By Arielle Iniko Newton
I wasn’t the cool kid.
I was bullied during my adolescent years for reasons that seem mundane and trivial in my adult life. My lack of social acumen paired with my sexual proclivities meant that I received torment from the “popular” kids.
The “popular” Black kids.
My imperfect journey into sex positivity began in high school. I was a freshman when I began to explore what sexual freedom and enjoyment meant for me, but my pubescent sexual Liberation was smeared with my rigid desire to be accepted by the folks who were undoubtedly nestled within the upper echelons of the high school hierarchy.
As a dark skinned, acne-prone, big-lipped, 4C-haired Black girl, acceptance was not a concept with which I was accustomed.
My insecurities made me shy or flamboyant, depending on what setting I was in and who I wished to impress. Around the popular Black kids, I was quiet and hoped that I would not be on the receiving end of an imminent roast session. Around the “less popular” Black and non-Black kids, I was boisterous and witty, effortlessly weaving together my obsession with Harry Potter and presidential history into an extensive and illuminating conversation on the A train.
Regardless of who I was with, I wanted desperately to be celebrated and loved. I yearned for all of those social benefits that had been denied to me due to my appearance and apparent lack of social grace. This need to be celebrated and recognized merged with my feverish sexual desires resulted in a mid-aughts dilemma that left me fucking boys (now men) who did not deserve my body, energy, or sexual talents.
By senior year, I was better situated within the high school hierarchy. I disposed of the need to impress others and unapologetically embraced my hobbies. We were older now, and we were all getting our dicks sucked and pussies ate. We were preparing for college, shifting in our friendships, overcoming pubescent angst, and emboldening our sexual liberties.
But throughout this time, I had grown to hate my Black tormentors, and by extension the Black community at large. I made false assumptions that Black youth were inherently less tolerant of any Black person who didn’t fit neatly into a universal Black standard. Soon came my arrogance; the asshole bullies were just lazy idiots who cut class and smoked weed, while I was studious and too mature for my age. I was better and smarter than them and one day they’d regret bullying me.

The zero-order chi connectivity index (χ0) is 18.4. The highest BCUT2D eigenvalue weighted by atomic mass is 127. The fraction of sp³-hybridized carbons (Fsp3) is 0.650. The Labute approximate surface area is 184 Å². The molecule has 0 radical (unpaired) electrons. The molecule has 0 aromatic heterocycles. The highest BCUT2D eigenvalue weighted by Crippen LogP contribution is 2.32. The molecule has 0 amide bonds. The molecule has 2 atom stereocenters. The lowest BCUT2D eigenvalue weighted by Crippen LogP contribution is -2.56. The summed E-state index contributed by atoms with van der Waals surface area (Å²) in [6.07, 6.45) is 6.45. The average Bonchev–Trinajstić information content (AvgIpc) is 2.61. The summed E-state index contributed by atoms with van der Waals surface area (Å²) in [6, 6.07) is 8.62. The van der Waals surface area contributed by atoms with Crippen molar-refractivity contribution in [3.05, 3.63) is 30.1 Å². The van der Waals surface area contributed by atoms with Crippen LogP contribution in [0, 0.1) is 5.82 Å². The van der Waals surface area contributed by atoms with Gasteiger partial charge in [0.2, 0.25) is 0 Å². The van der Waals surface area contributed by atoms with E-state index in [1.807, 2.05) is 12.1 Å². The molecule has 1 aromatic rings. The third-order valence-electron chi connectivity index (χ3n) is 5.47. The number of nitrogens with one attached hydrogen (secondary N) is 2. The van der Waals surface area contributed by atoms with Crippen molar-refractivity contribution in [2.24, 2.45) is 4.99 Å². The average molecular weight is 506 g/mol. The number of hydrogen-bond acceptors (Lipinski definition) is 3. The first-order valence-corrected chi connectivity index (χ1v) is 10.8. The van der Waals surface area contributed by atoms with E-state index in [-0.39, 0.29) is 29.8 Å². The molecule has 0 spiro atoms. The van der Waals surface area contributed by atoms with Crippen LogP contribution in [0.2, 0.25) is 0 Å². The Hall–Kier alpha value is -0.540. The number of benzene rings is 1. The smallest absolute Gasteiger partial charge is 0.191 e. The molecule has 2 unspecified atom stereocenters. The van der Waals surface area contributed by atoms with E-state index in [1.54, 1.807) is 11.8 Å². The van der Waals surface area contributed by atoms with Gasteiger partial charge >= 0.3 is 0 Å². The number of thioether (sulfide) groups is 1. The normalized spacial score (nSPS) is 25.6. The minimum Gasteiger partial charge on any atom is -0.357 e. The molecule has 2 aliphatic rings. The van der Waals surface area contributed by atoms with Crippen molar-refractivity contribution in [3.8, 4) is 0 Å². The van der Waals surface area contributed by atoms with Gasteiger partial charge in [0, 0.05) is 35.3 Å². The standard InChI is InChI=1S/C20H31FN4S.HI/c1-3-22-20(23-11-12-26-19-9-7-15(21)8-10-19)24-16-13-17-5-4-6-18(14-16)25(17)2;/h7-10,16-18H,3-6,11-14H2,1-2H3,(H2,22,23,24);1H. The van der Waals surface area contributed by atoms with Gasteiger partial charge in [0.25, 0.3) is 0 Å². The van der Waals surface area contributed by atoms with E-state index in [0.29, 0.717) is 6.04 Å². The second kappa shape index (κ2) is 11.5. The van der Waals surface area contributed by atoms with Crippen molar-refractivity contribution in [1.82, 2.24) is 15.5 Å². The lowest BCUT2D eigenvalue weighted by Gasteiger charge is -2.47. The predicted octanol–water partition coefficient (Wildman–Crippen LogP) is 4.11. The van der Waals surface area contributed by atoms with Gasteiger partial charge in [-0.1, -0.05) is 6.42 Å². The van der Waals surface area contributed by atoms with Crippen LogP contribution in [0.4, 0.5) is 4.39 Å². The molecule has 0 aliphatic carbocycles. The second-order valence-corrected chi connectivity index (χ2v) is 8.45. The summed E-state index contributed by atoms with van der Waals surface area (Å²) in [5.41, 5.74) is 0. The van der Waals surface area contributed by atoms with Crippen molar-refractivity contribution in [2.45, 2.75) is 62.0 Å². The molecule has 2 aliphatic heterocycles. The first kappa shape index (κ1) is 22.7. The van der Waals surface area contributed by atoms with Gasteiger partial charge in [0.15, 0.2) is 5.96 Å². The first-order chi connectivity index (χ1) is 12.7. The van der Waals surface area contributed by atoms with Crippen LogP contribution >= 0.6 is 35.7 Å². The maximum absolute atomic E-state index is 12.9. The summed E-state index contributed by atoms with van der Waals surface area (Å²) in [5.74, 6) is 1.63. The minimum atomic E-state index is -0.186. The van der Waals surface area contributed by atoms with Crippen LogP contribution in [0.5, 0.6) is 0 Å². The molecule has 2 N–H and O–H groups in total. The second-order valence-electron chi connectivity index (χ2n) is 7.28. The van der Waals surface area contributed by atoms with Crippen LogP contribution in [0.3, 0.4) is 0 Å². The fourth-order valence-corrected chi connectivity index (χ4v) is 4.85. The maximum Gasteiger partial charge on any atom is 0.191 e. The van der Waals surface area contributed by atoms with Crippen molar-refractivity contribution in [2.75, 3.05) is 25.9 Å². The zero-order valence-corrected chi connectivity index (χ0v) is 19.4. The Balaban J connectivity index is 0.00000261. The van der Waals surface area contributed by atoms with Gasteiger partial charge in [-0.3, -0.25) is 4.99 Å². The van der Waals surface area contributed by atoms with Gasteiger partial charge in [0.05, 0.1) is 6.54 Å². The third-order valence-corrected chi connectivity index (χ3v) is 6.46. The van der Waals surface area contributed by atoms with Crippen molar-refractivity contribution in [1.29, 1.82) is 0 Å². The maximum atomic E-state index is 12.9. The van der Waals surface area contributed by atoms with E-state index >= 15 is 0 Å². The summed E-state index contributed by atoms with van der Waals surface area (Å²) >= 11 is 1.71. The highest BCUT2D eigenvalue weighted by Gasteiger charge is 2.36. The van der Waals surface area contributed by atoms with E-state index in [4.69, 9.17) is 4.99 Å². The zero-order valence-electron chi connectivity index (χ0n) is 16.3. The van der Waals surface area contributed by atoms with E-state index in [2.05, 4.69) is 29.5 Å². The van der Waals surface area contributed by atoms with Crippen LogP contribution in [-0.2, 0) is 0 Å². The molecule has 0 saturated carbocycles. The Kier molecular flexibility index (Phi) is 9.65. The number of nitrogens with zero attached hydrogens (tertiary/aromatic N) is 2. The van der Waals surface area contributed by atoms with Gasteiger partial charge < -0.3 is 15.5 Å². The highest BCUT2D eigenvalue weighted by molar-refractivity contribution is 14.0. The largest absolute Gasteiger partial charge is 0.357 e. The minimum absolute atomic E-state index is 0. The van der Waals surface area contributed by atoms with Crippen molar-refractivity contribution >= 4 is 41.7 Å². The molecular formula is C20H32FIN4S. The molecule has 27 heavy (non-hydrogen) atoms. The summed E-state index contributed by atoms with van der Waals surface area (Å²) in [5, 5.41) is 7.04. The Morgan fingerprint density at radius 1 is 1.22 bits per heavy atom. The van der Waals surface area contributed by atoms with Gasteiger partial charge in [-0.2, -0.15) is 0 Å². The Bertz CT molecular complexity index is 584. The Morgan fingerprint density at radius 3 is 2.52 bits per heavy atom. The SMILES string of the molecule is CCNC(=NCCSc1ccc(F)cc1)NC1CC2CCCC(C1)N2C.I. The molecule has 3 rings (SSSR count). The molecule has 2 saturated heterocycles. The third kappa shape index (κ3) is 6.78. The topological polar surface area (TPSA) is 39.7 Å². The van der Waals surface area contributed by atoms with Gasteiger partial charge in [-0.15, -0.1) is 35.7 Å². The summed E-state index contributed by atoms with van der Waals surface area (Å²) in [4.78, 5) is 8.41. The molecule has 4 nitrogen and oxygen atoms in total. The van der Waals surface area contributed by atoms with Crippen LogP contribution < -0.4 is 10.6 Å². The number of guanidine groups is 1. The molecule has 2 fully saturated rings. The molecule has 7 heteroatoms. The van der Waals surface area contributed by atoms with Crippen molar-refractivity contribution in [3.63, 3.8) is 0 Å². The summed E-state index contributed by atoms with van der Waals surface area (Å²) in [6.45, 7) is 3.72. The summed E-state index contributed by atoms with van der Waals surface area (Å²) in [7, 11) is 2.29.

To cope with my abuse, I became anti-Black.
Thankfully, I’ve unlearned this form of anti-Blackness while committing my Self to Black Liberation. As I’ve gotten older and have explored the enormity of Blackness and its layered variations, I’ve unlearned the myth that there is a monolithic Black standard that I must fit.
Black folk are not uniquely more intolerant or violent than other racial groups. Surviving in a racially segregated society means that we are more likely to experience violence from people who look like us.
And there’s the overarching reality that youngins can be cruel towards people they perceive to be abnormal or vulnerable. It is here we can levy a vigorous discussion about ableism within our communities, and hold accountable our young ones who commit violent acts of cruelty against those among us who have mental and physical disabilities.
For those who weaponize anti-Blackness for their own sense of Blerdy self-righteousness, I wonder to what extent such anti-Blackness is actually a manifestation of wanting white validation. Because I certainly remember fighting to be accepted and verified by white folk, and feeling a sense of pride and relief when even the ugliest of them found me attractive.
The scars of high school still embroider my current Self. But my love for myself and my People is the bedrock of my perseverance. I used anti-Blackness to mask my insecurities, jealousy, vengefulness, and arrogance when I was at my weakest. I am now my best Self since I have shed the easily available weapons white supremacy gave me to further fissure my People.
So, for my fellow Blerds who still carry trauma from our adolescent years and have since attempted to cope by promoting fictional stereotypes and prejudices about Black people, I say this: your pain is valid, but your anti-Blackness is not.
Arielle Newton aka Iniko is an organizer within the Movement for Black Lives, and the Founder and Editor-in-Chief of BlackMillennials.com. As Head Girl of Ravenclaw, she is an unapologetic mermaid, abolitionist, and radical militant freedom fighter.